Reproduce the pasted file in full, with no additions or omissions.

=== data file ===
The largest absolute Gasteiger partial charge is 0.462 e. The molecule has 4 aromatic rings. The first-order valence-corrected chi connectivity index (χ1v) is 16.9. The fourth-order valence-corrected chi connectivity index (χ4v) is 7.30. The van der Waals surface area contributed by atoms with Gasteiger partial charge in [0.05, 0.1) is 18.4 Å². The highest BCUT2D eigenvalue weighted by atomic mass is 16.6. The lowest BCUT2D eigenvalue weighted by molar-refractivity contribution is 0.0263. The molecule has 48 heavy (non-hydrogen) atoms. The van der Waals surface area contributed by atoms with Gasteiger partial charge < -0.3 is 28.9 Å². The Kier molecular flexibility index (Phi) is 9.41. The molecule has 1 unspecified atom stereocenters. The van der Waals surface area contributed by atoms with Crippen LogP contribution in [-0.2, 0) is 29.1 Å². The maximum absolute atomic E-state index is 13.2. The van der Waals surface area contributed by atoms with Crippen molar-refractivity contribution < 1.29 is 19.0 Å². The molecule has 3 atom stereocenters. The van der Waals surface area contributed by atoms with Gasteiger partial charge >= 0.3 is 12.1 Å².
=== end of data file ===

The largest absolute Gasteiger partial charge is 0.462 e. The molecule has 4 aromatic rings. The first-order valence-corrected chi connectivity index (χ1v) is 16.9. The fourth-order valence-corrected chi connectivity index (χ4v) is 7.30. The van der Waals surface area contributed by atoms with Gasteiger partial charge in [0.05, 0.1) is 18.4 Å². The highest BCUT2D eigenvalue weighted by atomic mass is 16.6. The lowest BCUT2D eigenvalue weighted by molar-refractivity contribution is 0.0263. The molecule has 48 heavy (non-hydrogen) atoms. The van der Waals surface area contributed by atoms with Gasteiger partial charge < -0.3 is 28.9 Å². The Kier molecular flexibility index (Phi) is 9.41. The molecule has 1 unspecified atom stereocenters. The van der Waals surface area contributed by atoms with Crippen LogP contribution in [-0.2, 0) is 29.1 Å². The maximum absolute atomic E-state index is 13.2. The van der Waals surface area contributed by atoms with Crippen molar-refractivity contribution < 1.29 is 19.0 Å². The molecule has 3 atom stereocenters. The van der Waals surface area contributed by atoms with Gasteiger partial charge >= 0.3 is 12.1 Å².